Family matters

There aren’t many moment in professional basketball that one would call heartwarming.  Exciting, yes.  Controversial, definitely.  But heartwarming?  Not so much.

That’s why I found a recent interview with All-Star point guard Chris Paul of the Los Angeles Clippers so refreshing.  Paul was reflecting on a dinner with new team owner Steve Ballmer, the high-energy former Microsoft CEO who shelled out $2 billion for the team, pulling it out of last season’s media muck surrounding the racist comments of former owner Donald Sterling.  Ballmer’s over-the-top enthusiasm for the game and encouraging, hands-on style have already dramatically changed the tone and tenor of the Clippers organization from the inside out — reportedly, all for the better.  Whatever the ultimate results in the win-loss columns this year, the club should reap the benefits of his new leadership.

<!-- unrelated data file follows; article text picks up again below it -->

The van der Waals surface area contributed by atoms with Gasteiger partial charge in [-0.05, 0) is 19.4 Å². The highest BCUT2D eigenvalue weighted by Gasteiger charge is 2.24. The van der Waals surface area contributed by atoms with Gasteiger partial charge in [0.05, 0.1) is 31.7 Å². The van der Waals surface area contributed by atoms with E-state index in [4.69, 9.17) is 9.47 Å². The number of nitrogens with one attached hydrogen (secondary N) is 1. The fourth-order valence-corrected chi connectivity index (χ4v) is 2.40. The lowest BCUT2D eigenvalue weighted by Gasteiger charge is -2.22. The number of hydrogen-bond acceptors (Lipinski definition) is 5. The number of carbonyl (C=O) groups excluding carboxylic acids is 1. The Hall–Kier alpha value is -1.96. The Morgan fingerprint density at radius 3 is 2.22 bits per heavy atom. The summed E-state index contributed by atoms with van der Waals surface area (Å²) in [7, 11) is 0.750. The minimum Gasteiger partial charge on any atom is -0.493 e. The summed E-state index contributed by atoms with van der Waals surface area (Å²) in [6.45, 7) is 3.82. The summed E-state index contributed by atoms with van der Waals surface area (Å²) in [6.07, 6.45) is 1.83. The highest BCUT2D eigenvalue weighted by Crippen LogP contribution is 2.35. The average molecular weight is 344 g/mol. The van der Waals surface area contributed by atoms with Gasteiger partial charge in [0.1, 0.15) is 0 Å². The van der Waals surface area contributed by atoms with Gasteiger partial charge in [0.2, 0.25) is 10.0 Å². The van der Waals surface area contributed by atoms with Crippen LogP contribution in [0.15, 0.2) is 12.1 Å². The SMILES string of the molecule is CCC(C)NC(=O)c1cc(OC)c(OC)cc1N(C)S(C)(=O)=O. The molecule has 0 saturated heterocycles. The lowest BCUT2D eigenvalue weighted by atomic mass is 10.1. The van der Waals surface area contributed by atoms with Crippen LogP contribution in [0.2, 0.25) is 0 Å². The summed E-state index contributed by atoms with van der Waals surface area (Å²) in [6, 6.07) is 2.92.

But that’s not the heartwarming part.

Asked about his conversations with Ballmer, Paul mentioned a comment made over the dinner table that had personally impressed him most.  The new owner let his team know that he would not — repeat, not — be in attendance at all the home games.  The reason?  Ballmer’s own son, a 10th grader, plays basketball twice a week, and being at those games were the higher priority.  “Having a family of my own,” Paul said appreciatively, “that was the best thing I heard all night.  It shows how committed he is to his family.  You can tell a lot about a person just seeing how they interact with their family.  And to know that…he puts his child before us, it shows really what our organization will be about.”

That’s what warmed my heart to hear.  I hope all the fans in Clipper Nation, indeed, throughout the NBA, are listening.